Owners of Hoyer 6800 series horns may have noted that the horn is supplied with long and short main tuning slides. I noted in lessons last year that among my students several were using the shorter slide on their horn, but one student was using the longer slide. With the shorter slide, pitch tends to be a struggle, the horn is sharp. It helped them all to use the longer slide.
This brings up a question a lot of people wonder about. The plain fact is some horns are just made sharp. For some it is as simple as being made for a European market and performance at A=442. The Yamaha 667 is well known to need the main slide pulled more than an inch for most players in a USA performance context. Also, the Conn 8D as produced since the late 1950s** is a rather sharp horn for many players today. In the case of the Conn, it has to do with changing trends in horn playing, people don’t generally use really deep mouthpieces and rather covered hand positions such as were common back in the 1950s, when this model was so dominant in the market.
Then there is an additional issue, some teachers feel that your main slide needs to be a certain place, and if it is not, you are doing something wrong. Don’t fall into the trap of people of authority telling you things and they must be correct. This is not good teaching, it does not consider that individuals will blow the horn differently and will have a different overall pitch level on the same horn compared to other individuals.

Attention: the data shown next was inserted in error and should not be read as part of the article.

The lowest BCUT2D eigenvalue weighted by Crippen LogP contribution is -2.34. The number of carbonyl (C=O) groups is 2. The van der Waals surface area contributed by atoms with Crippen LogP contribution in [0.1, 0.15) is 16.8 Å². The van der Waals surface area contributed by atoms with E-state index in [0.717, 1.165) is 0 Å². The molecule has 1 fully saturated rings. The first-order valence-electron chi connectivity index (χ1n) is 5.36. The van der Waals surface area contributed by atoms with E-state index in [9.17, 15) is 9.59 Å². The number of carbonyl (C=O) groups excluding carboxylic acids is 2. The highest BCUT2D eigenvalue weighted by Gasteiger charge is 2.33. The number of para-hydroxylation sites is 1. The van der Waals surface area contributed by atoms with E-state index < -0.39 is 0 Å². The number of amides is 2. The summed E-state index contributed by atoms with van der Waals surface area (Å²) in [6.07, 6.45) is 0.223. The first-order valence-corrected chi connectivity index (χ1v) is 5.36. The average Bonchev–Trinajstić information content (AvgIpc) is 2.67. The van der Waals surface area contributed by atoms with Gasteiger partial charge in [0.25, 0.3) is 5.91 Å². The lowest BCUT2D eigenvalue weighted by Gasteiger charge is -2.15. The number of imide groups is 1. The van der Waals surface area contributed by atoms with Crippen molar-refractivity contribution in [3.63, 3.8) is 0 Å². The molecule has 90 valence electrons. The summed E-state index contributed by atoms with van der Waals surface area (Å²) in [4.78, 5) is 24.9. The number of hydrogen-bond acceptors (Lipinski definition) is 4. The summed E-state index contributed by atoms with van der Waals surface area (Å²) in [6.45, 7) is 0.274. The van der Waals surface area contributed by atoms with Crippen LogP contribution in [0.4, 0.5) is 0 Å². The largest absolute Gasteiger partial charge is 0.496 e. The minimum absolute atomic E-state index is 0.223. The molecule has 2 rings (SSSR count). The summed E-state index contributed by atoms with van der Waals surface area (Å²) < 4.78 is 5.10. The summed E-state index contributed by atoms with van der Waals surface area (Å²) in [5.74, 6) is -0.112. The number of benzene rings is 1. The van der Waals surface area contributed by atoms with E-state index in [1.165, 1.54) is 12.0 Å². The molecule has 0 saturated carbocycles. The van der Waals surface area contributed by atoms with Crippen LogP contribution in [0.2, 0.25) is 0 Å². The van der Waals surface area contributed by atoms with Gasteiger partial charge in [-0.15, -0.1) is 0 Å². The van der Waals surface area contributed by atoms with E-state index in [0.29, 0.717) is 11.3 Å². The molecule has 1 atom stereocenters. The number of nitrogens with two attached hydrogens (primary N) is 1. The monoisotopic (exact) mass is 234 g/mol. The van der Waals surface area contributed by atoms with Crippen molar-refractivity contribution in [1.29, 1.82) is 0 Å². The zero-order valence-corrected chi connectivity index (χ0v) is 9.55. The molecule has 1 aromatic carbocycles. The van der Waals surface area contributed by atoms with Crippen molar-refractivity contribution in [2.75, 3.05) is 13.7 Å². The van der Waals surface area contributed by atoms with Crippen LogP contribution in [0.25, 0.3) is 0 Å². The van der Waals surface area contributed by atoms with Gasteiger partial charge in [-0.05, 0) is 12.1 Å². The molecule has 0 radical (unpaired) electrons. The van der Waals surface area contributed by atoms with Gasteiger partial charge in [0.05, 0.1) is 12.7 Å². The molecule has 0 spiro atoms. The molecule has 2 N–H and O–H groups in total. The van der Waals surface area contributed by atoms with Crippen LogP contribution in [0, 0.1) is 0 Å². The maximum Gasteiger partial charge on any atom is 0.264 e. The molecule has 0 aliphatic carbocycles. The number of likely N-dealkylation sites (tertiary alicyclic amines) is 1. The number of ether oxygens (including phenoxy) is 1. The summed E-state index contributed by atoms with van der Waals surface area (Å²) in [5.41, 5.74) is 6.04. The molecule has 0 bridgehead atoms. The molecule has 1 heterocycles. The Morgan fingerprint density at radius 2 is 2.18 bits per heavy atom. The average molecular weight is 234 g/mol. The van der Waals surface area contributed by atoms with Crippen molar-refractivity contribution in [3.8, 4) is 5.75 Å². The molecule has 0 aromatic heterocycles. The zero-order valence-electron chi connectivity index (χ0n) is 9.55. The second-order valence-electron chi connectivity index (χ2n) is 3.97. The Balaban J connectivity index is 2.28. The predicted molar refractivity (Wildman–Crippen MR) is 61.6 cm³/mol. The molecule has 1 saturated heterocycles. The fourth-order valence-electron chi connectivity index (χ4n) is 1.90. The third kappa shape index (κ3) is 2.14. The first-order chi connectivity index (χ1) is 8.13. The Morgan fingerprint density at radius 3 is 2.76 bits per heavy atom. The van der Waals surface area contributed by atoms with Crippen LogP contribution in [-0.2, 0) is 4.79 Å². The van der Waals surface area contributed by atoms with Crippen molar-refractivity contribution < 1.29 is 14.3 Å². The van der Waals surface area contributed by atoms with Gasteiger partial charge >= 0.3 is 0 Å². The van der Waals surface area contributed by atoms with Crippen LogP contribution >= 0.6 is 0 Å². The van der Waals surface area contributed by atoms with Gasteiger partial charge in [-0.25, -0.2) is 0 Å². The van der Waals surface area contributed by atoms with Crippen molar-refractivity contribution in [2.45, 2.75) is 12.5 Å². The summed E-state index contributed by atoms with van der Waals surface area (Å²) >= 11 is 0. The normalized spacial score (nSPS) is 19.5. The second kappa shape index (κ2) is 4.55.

The smart thing Hoyer did with the 6800 series was provide a standard tuning slide and a longer one. The shorter one imitates the pitch level of the typical 8D. My observation is that you will most likely want to use the longer one.
The two slides are seen in the photos. If you have the Hoyer, give your longer slide a try, it will likely help your overall pitch issues, and is yet another part of why this horn is a great horn at the price point.
As to other brands of horns, longer slides can be made or created. I have two sets of main slides for my big triple, for example, described further in a prior article, and on some horns a repair person can shift around slide tubes to make a longer main slide.
To close, I know someone who tried my big triple horn at one point had on it when it came back to me an unmatched pair of these slides (one being the “double horn” main slide and the other the high F main), the two matching main slides were not both on the horn. I don’t think they felt that the tuning was working for them and of course it was not, they were not going to get the horn in balance unless either the two shorter slides were used or the two longer slides. On an unfamiliar horn, be sure you know where the slides go and which ones to use, and be ready to experiment a bit as you get the slides set correctly.
**Curiously, older, “pre-letter” Elkhart Conn 8Ds have a longer tuning slide than the horns produced in the letter series and beyond.